Josefin Edwall Löfvenborg who is a nutritionist at Sweden’s Karolinska Institute spoke about the relevance of the study “Not all studies have been able to look at sugary and artificially beverages separately.  (but) it's getting more and more established that soft drinks increase the risk of type II diabetes."

‘Effect of Larger Quantities’

"We wanted to see the effect of larger intakes than two," stated Löfvenborg highlighting the second part of the study that determined diabetes risk among people who drank more than 1 liter of sugary drink every day. The risk was found to increase 10 fold in this group, reiterating the effect of consuming high sugar drink on diabetes risk.

Cups quickly add up to a liter in a day: a few cups of coffee or tea a day, some canned beverages, a can of soda or cola, cappuccino, lassi, etc. all can add up to contribute towards the risk of diabetes.

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Is soda the new cigarette?

High sugar drinks like sugary soft drinks are being additionally taxed in places like California and Berkley in the U.S. In Kerala, India, fat tax of 14.5% is levied on junk food at International food chains which include burgers and high sugar drinks consumed in these chains. Such high tax is levied to lower consumptions as high sugar drinks are implicated in the rising obesity epidemic and diabetes numbers in the world. In California and Berkley, soda consumption has dropped by one fifth after the tax on soda was executed.  Cigarettes are taxed similarly to lower consumptions, this boils down to soda being on the same plane as cigarettes.  [/idea]

Not everyone reacts equally to dietary risk factors, certain genes have been shown to modify (predispose or protect) disease risk. In a recent study, it was found that people with certain gene variants were at a higher risk for diabetes even when they consumed the same dietary components as others. This would mean that people who consume high sugar drinks may have a higher risk for diabetes but the level of risk may be modulated by the genes they carry.

Family history is an important genetic risk factor for diabetes. The risk for diabetes is increased if both parents are diabetic, as compared with either parent or neither parent being diabetic. Predisposition to diabetes can be determined through a simple and economical saliva-based genetic test.

Xcode’s Health Genetics test is a companion to the Master Health Checkup (MHC). This genetic test covers predisposition to diabetes, obesity, hypertension and heart disease in one, low-cost test. When taken together with blood test data from MHC, it provides a complete picture of the various risk factors. Nutritional, dietary and lifestyle counseling is provided to lower the risk towards the normal range.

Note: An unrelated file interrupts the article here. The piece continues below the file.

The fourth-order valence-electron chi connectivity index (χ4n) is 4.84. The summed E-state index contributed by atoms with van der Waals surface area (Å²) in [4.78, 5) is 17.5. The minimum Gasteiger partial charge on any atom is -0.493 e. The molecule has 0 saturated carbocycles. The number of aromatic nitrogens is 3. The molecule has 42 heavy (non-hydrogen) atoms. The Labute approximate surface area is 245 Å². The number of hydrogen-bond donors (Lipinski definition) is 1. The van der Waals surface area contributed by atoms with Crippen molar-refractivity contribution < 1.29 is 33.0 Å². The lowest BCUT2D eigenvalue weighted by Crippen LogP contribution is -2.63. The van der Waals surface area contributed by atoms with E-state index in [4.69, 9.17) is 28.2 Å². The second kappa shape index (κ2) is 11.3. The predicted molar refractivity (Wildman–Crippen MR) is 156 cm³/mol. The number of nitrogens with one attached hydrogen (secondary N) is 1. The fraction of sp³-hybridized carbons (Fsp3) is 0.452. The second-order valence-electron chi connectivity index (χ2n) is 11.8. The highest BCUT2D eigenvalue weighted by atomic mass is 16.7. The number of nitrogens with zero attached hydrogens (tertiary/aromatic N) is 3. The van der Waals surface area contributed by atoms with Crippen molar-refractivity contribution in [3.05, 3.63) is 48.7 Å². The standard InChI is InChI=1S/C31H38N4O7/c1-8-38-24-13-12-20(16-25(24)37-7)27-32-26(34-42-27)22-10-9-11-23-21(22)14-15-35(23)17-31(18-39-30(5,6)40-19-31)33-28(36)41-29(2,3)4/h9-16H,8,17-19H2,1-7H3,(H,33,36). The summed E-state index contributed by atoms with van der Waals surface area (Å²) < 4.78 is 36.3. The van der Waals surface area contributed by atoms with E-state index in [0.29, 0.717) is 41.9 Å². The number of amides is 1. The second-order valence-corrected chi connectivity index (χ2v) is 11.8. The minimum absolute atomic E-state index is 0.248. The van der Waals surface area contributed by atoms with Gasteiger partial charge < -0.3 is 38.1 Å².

You can write to us at hello+support@xcode.in  to find out more.

SNP or Single Nucleotide Polymorphism can simply be termed as copying error made by cells during the process of making new cells wherein a ‘wrong’ nucleotide is present in the DNA sequence in the place of a ‘correct’ nucleotide. For e.g., let’s assume that the normal sequence of a particular section of DNA in humans is AATGCT. A SNP is when the sequence becomes AATGCA, where the last letter (nucleotide) instead of ‘T’ is replaced with ‘A’. These copying errors are like typographical errors which lead to variations in the DNA. These typos in DNA might affect protein function and structure, when present within genes that form these proteins. These variations in the DNA are the root cause for  majority of health conditions, differences in response to drugs or diseases etc.

SNPs can be associated with lifestyle related conditions like diabetes, obesity and stroke. These SNPs also contribute to  difference in food metabolism e.g. lactose intolerance.

With over 30 million people diagnosed to be diabetic, India is well on its way to becoming the diabetes capital of the world!

Diabetes mellitus is a metabolic disorder that occurs when the body cannot regulate the production or usage of insulin. Insulin is a hormone that converts sugar, starches, and other food into energy. This energy is either used immediately or stored as fat or glycogen. In a diabetic, the body does not produce enough insulin to move the sugar into cells, and the sugar gets accumulated in the blood.